"And we have a live issue at the moment on Islay. We're down to running one vessel which is the Finlaggan and the issue that we have as an industry is because the way that the ferry has been designed, it can only accommodate one of our spirit tankers.

"So at the moment for each sailing, we can only move one tanker of spirit from the island to the mainland, and that's having an impact on on the members operations.

"We're urgently looking at solutions to that, but had better communication happened and we had known about this further in advance, it would have enabled our members to to make plans and mitigate against the impact that we're now facing. Again, that comes down to this sort of communication and engagement with key users of the of the services. "

A Transport Scotland spokesman said: "We will reflect carefully on the comments made by HIE and the Scotch Whisky Association. It is important that everyone with an interest in the future of Scotland’s ferry services feels they have a way to engage with the development of routes, vessels and services.

"As part of the forthcoming islands connectivity plan, we will set out a long-term investment programme for vessels and ports which the Project Neptune report called for and islanders need to see. There will be a period of consultation on that plan and we would of course welcome the views and input of statutory agencies like HIE as well as local businesses which transport goods, services and people to and from our islands."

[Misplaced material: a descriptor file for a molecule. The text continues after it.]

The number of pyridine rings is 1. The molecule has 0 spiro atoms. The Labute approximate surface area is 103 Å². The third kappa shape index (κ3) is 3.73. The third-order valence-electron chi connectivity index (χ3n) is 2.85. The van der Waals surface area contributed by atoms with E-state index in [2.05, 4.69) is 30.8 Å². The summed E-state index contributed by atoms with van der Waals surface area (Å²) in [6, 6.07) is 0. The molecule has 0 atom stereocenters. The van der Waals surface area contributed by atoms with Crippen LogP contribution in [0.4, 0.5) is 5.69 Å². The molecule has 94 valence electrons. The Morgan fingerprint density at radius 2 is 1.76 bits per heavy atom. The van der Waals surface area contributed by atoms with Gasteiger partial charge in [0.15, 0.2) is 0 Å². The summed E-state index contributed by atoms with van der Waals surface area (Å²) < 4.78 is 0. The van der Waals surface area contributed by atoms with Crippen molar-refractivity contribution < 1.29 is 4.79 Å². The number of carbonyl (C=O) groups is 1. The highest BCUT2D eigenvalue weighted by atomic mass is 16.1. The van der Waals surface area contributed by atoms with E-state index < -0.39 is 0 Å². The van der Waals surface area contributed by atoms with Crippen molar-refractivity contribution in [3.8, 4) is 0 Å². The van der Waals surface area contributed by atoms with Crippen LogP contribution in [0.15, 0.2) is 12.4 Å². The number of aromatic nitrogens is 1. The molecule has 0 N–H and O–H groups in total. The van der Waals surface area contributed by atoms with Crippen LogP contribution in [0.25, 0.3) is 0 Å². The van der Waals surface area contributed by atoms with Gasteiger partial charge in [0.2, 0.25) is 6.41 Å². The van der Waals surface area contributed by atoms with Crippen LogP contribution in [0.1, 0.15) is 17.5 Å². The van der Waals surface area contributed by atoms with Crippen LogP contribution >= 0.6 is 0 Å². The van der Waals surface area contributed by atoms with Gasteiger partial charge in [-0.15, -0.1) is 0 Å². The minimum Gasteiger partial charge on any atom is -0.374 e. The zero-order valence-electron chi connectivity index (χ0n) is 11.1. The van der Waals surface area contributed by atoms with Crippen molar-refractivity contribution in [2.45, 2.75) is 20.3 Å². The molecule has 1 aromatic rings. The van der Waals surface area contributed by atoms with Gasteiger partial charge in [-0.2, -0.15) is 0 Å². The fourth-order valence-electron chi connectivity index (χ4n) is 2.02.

A spokesman for Caledonian Maritime Assets Ltd (CMAL), the Scottish Government-controlled firm which owns and procures ferries said: “We can confirm that all relevant communities and stakeholders were, and continue to be, consulted during the Islay ferry procurement process.

“Community and stakeholder engagement is carried out regularly and extensively by CMAL. Communities have been pressing for additional investment to ensure the fleet provides a resilient and reliable service. Indeed, key stakeholders such as the Comhairle Nan Eilean Siar have been engaging directly with ministers on this matter for some time. There will also be further in-depth engagement with the island’s ferry users on the details of the deployment opportunities presented by these new vessels.”